Musicians as Influencers in South Africa: A Guide to Brand Partnerships

With fewer physical spaces to market their brands, companies are investing a large portion of their marketing budgets in social media or influencer marketing – an advertising strategy in which brands employ people with high followings to advertise their brands. products.[2] In this context, brand partnerships – such as ambassadors, sponsorships and collaborations – have become one of the most lucrative sources of income available to musicians.[3]

This article focuses on influencer marketing as a source of income for South African musicians. According to Music In Africa’s Revenue Streams for Music Creators in South Africa 2022 report, this is a potentially lucrative revenue stream for music creatives, with product endorsements bringing in an average monthly income of R10. 701 and personal licenses not far behind at R10. 583.

Brand Ambassadors/Recommendations

Popular musicians tend to have a large following on social media, which makes them attractive to brands. As a brand ambassador, “you become an extension of the brand,” says Lebo Kgothadi, head of brand partnerships and synchronization at Universal Music Group, one of the industry professionals interviewed during the research for this article.[4]

When an artist becomes the face of a brand, the partnership becomes exclusive. Brands, knowing that artists have thousands of eyes on them, pay them to take on the role of walking billboards, exposing the brand to their fans at every opportunity (although this is, admittedly, usually done in a entertaining and culturally valuable). For example, as an ambassador for Reebok in the late 2010s, AKA could never be seen wearing another competing brand in public.[5] Likewise, hip hop artist The Big Hash is always seen wearing hat-to-toe adidas since partnering with the brand a few years ago.[6]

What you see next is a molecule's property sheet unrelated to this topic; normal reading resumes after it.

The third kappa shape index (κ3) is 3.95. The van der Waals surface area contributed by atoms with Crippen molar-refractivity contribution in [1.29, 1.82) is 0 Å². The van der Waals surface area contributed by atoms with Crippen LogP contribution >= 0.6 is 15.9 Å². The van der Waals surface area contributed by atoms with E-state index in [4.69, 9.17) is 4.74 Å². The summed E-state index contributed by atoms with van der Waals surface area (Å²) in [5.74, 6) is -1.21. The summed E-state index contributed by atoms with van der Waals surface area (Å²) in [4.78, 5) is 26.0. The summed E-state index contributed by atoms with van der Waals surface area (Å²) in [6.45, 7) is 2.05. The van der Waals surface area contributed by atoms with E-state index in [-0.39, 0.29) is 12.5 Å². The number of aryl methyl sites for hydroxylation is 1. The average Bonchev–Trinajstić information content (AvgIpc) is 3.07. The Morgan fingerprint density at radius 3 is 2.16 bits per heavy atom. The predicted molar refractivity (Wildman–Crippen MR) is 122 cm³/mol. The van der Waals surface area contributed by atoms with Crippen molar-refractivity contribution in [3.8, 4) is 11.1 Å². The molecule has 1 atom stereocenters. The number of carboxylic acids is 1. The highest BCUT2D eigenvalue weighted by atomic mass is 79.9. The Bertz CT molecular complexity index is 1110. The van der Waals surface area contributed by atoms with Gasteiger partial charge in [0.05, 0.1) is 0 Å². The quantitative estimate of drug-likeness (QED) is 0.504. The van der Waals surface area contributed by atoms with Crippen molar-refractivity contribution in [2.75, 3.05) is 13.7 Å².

More recently, Cassper Nyovest used the government’s 2020 alcohol ban to brazenly promote its partnership with luxury vodka brand CÎROC.


Between ambassadors and sponsorships, the functions of the artist boil down to marketing the product of a brand. However, some artists and brands have extended these partnerships to collaborations. In this case, the brand and the artist create a bespoke product that bears their two signatures.

Rapper Khuli Chana’s partnership with Absolut included an EP (One Source, released in 2017), visuals and a music festival that lasted a few years in the mid-2010s.[7] But the most direct and popular types of collaborations have been tangibles such as championed by American stars Travis Scott, with his popular line of custom Nike silhouettes), Kanye West’s best-selling adidas Yeezy sneakers and the Crocs collaboration by Post Malone which is selling out fast. At this point, countless artists have teamed up with many top sportswear and high fashion brands for an exclusive gear release. It’s an avenue that currently contributes heavily to the income of musicians at the top of the industry.[8]

South African artists have so far been reasonably successful in following in the footsteps of their international counterparts. In 2019, rapper AKA became the first African artist to collaborate with Reebok on custom Reebok Classics called The SneAKA. The partnership made sense: as a sneakerhead and sports fan, AKA was a perfect fit for Reebok, an athletic brand that had previously partnered with Kendrick Lamar and The Weeknd. And, in another groundbreaking deal, AKA, who has been a Cruz Vodka ambassador for years, collaborated with the brand on a custom watermelon flavor of the brand’s vodka.

While the Cruz deal is still intact, Reebok and AKA severed ties in 2019, with AKA claiming it owed royalties for the SneAKA, of which 600 pairs were produced and sold. Reebok, meanwhile, claims to have fulfilled all its contractual obligations.[9] This incident underscores the importance of always clearly understanding the terms of any brand partnership agreement you sign.[10]

Video: Episode 2 of SneAKA

Brands and their cultural impact